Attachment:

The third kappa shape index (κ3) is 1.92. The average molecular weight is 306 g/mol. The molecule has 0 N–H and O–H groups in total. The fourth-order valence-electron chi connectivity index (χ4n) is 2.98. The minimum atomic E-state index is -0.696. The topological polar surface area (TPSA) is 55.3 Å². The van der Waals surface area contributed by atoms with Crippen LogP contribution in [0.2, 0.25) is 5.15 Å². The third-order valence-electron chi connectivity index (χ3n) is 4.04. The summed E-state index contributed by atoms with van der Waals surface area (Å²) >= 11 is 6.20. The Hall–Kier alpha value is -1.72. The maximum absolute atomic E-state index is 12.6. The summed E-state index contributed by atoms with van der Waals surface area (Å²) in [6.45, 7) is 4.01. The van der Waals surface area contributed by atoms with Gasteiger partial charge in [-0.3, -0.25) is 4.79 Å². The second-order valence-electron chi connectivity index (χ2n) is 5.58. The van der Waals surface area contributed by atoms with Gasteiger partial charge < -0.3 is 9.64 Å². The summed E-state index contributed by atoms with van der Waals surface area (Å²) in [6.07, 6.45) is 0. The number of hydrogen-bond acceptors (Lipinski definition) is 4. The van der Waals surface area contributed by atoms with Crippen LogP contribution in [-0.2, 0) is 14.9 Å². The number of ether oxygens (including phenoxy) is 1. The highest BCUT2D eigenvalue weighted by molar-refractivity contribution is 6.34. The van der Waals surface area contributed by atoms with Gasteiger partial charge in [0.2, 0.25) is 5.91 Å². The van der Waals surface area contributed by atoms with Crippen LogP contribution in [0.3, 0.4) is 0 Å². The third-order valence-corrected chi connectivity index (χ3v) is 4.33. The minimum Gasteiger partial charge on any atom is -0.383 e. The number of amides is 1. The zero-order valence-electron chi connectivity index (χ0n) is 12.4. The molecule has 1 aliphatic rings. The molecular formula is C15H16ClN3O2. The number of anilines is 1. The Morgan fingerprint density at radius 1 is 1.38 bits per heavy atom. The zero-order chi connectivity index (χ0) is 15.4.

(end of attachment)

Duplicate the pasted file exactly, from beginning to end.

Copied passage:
The third kappa shape index (κ3) is 1.92. The average molecular weight is 306 g/mol. The molecule has 0 N–H and O–H groups in total. The fourth-order valence-electron chi connectivity index (χ4n) is 2.98. The minimum atomic E-state index is -0.696. The topological polar surface area (TPSA) is 55.3 Å². The van der Waals surface area contributed by atoms with Crippen LogP contribution in [0.2, 0.25) is 5.15 Å². The third-order valence-electron chi connectivity index (χ3n) is 4.04. The summed E-state index contributed by atoms with van der Waals surface area (Å²) >= 11 is 6.20. The Hall–Kier alpha value is -1.72. The maximum absolute atomic E-state index is 12.6. The summed E-state index contributed by atoms with van der Waals surface area (Å²) in [6.45, 7) is 4.01. The van der Waals surface area contributed by atoms with Gasteiger partial charge in [-0.3, -0.25) is 4.79 Å². The second-order valence-electron chi connectivity index (χ2n) is 5.58. The van der Waals surface area contributed by atoms with Gasteiger partial charge < -0.3 is 9.64 Å². The summed E-state index contributed by atoms with van der Waals surface area (Å²) in [6.07, 6.45) is 0. The number of hydrogen-bond acceptors (Lipinski definition) is 4. The van der Waals surface area contributed by atoms with Crippen LogP contribution in [-0.2, 0) is 14.9 Å². The number of ether oxygens (including phenoxy) is 1. The highest BCUT2D eigenvalue weighted by molar-refractivity contribution is 6.34. The van der Waals surface area contributed by atoms with Gasteiger partial charge in [0.2, 0.25) is 5.91 Å². The van der Waals surface area contributed by atoms with Crippen LogP contribution in [0.3, 0.4) is 0 Å². The third-order valence-corrected chi connectivity index (χ3v) is 4.33. The minimum Gasteiger partial charge on any atom is -0.383 e. The number of amides is 1. The zero-order valence-electron chi connectivity index (χ0n) is 12.4. The molecule has 1 aliphatic rings. The molecular formula is C15H16ClN3O2. The number of anilines is 1. The Morgan fingerprint density at radius 1 is 1.38 bits per heavy atom. The zero-order chi connectivity index (χ0) is 15.4.